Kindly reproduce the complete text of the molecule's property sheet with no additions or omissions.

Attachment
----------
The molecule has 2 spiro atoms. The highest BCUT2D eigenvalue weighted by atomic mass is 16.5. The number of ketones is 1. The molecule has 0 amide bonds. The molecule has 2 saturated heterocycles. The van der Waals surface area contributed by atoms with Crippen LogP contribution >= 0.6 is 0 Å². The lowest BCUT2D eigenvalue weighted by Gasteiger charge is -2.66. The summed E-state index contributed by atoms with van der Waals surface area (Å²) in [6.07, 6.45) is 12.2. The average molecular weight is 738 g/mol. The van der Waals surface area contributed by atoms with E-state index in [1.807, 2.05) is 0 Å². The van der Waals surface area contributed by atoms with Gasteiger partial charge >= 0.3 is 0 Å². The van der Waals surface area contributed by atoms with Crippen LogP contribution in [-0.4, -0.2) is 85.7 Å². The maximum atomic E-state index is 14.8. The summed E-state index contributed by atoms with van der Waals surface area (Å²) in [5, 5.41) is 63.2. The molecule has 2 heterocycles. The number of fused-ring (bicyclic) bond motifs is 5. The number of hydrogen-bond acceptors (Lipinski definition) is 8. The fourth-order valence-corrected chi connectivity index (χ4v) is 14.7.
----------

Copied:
The molecule has 2 spiro atoms. The highest BCUT2D eigenvalue weighted by atomic mass is 16.5. The number of ketones is 1. The molecule has 0 amide bonds. The molecule has 2 saturated heterocycles. The van der Waals surface area contributed by atoms with Crippen LogP contribution >= 0.6 is 0 Å². The lowest BCUT2D eigenvalue weighted by Gasteiger charge is -2.66. The summed E-state index contributed by atoms with van der Waals surface area (Å²) in [6.07, 6.45) is 12.2. The average molecular weight is 738 g/mol. The van der Waals surface area contributed by atoms with E-state index in [1.807, 2.05) is 0 Å². The van der Waals surface area contributed by atoms with Gasteiger partial charge >= 0.3 is 0 Å². The van der Waals surface area contributed by atoms with Crippen LogP contribution in [-0.4, -0.2) is 85.7 Å². The maximum atomic E-state index is 14.8. The summed E-state index contributed by atoms with van der Waals surface area (Å²) in [5, 5.41) is 63.2. The molecule has 2 heterocycles. The number of fused-ring (bicyclic) bond motifs is 5. The number of hydrogen-bond acceptors (Lipinski definition) is 8. The fourth-order valence-corrected chi connectivity index (χ4v) is 14.7.